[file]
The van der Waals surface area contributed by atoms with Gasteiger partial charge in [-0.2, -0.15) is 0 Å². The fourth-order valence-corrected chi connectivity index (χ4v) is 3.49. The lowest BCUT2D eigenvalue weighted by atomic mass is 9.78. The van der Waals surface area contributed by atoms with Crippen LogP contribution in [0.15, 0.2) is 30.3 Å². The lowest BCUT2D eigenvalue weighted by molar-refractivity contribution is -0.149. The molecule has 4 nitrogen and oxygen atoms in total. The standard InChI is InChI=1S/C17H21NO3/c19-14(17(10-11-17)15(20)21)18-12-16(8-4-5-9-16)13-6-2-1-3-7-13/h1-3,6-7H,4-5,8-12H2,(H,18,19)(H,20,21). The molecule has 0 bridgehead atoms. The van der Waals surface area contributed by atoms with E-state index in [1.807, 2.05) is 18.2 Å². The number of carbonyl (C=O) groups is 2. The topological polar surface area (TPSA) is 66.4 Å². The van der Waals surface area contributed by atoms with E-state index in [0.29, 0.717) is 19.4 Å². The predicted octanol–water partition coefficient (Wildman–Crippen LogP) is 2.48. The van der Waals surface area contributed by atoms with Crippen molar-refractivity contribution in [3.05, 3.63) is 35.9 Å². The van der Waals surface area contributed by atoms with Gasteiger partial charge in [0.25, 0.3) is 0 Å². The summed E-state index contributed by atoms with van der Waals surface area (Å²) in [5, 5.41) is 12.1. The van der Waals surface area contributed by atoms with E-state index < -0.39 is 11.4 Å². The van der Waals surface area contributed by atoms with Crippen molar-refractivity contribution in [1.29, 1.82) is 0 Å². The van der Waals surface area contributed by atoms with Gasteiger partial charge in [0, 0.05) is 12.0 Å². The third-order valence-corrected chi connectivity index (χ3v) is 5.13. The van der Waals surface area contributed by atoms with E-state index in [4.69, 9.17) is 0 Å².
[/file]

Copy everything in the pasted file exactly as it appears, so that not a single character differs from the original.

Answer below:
The van der Waals surface area contributed by atoms with Gasteiger partial charge in [-0.2, -0.15) is 0 Å². The fourth-order valence-corrected chi connectivity index (χ4v) is 3.49. The lowest BCUT2D eigenvalue weighted by atomic mass is 9.78. The van der Waals surface area contributed by atoms with Crippen LogP contribution in [0.15, 0.2) is 30.3 Å². The lowest BCUT2D eigenvalue weighted by molar-refractivity contribution is -0.149. The molecule has 4 nitrogen and oxygen atoms in total. The standard InChI is InChI=1S/C17H21NO3/c19-14(17(10-11-17)15(20)21)18-12-16(8-4-5-9-16)13-6-2-1-3-7-13/h1-3,6-7H,4-5,8-12H2,(H,18,19)(H,20,21). The molecule has 0 bridgehead atoms. The van der Waals surface area contributed by atoms with E-state index in [1.807, 2.05) is 18.2 Å². The number of carbonyl (C=O) groups is 2. The topological polar surface area (TPSA) is 66.4 Å². The van der Waals surface area contributed by atoms with E-state index in [0.29, 0.717) is 19.4 Å². The predicted octanol–water partition coefficient (Wildman–Crippen LogP) is 2.48. The van der Waals surface area contributed by atoms with Crippen molar-refractivity contribution in [3.05, 3.63) is 35.9 Å². The van der Waals surface area contributed by atoms with Gasteiger partial charge in [0.25, 0.3) is 0 Å². The summed E-state index contributed by atoms with van der Waals surface area (Å²) in [5, 5.41) is 12.1. The van der Waals surface area contributed by atoms with E-state index < -0.39 is 11.4 Å². The van der Waals surface area contributed by atoms with Crippen molar-refractivity contribution in [1.29, 1.82) is 0 Å². The van der Waals surface area contributed by atoms with Gasteiger partial charge in [0, 0.05) is 12.0 Å². The third-order valence-corrected chi connectivity index (χ3v) is 5.13. The van der Waals surface area contributed by atoms with E-state index in [4.69, 9.17) is 0 Å².